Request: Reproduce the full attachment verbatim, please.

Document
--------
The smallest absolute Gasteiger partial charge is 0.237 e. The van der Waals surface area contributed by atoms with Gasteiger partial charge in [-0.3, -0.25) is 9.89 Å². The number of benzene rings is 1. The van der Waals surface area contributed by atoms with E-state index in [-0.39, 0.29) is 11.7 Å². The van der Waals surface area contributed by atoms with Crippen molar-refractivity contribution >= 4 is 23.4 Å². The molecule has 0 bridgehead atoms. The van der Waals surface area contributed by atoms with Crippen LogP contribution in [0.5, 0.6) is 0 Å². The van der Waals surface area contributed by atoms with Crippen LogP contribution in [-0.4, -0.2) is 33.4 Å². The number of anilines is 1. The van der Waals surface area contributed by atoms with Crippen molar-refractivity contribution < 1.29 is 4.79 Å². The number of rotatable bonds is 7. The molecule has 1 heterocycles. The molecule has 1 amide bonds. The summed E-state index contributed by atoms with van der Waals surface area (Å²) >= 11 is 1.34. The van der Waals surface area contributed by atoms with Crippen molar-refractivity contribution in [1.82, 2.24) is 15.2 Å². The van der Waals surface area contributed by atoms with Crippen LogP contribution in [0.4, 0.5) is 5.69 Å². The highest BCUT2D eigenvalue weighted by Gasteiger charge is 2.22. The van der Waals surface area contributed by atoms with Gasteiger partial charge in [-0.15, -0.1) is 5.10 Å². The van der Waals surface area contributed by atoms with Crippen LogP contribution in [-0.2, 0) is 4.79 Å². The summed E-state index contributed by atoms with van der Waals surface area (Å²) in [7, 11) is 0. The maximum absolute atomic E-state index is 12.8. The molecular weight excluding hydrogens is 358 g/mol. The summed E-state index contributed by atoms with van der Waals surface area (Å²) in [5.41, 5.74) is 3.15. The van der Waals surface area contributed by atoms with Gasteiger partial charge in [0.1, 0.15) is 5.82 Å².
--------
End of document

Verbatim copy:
The smallest absolute Gasteiger partial charge is 0.237 e. The van der Waals surface area contributed by atoms with Gasteiger partial charge in [-0.3, -0.25) is 9.89 Å². The number of benzene rings is 1. The van der Waals surface area contributed by atoms with E-state index in [-0.39, 0.29) is 11.7 Å². The van der Waals surface area contributed by atoms with Crippen molar-refractivity contribution >= 4 is 23.4 Å². The molecule has 0 bridgehead atoms. The van der Waals surface area contributed by atoms with Crippen LogP contribution in [0.5, 0.6) is 0 Å². The van der Waals surface area contributed by atoms with Crippen LogP contribution in [-0.4, -0.2) is 33.4 Å². The number of anilines is 1. The van der Waals surface area contributed by atoms with Crippen molar-refractivity contribution < 1.29 is 4.79 Å². The number of rotatable bonds is 7. The molecule has 1 heterocycles. The molecule has 1 amide bonds. The summed E-state index contributed by atoms with van der Waals surface area (Å²) >= 11 is 1.34. The van der Waals surface area contributed by atoms with Crippen molar-refractivity contribution in [1.82, 2.24) is 15.2 Å². The van der Waals surface area contributed by atoms with Crippen LogP contribution in [0.4, 0.5) is 5.69 Å². The highest BCUT2D eigenvalue weighted by Gasteiger charge is 2.22. The van der Waals surface area contributed by atoms with Gasteiger partial charge in [-0.15, -0.1) is 5.10 Å². The van der Waals surface area contributed by atoms with Crippen LogP contribution in [-0.2, 0) is 4.79 Å². The summed E-state index contributed by atoms with van der Waals surface area (Å²) in [7, 11) is 0. The maximum absolute atomic E-state index is 12.8. The molecular weight excluding hydrogens is 358 g/mol. The summed E-state index contributed by atoms with van der Waals surface area (Å²) in [5.41, 5.74) is 3.15. The van der Waals surface area contributed by atoms with Gasteiger partial charge in [0.1, 0.15) is 5.82 Å².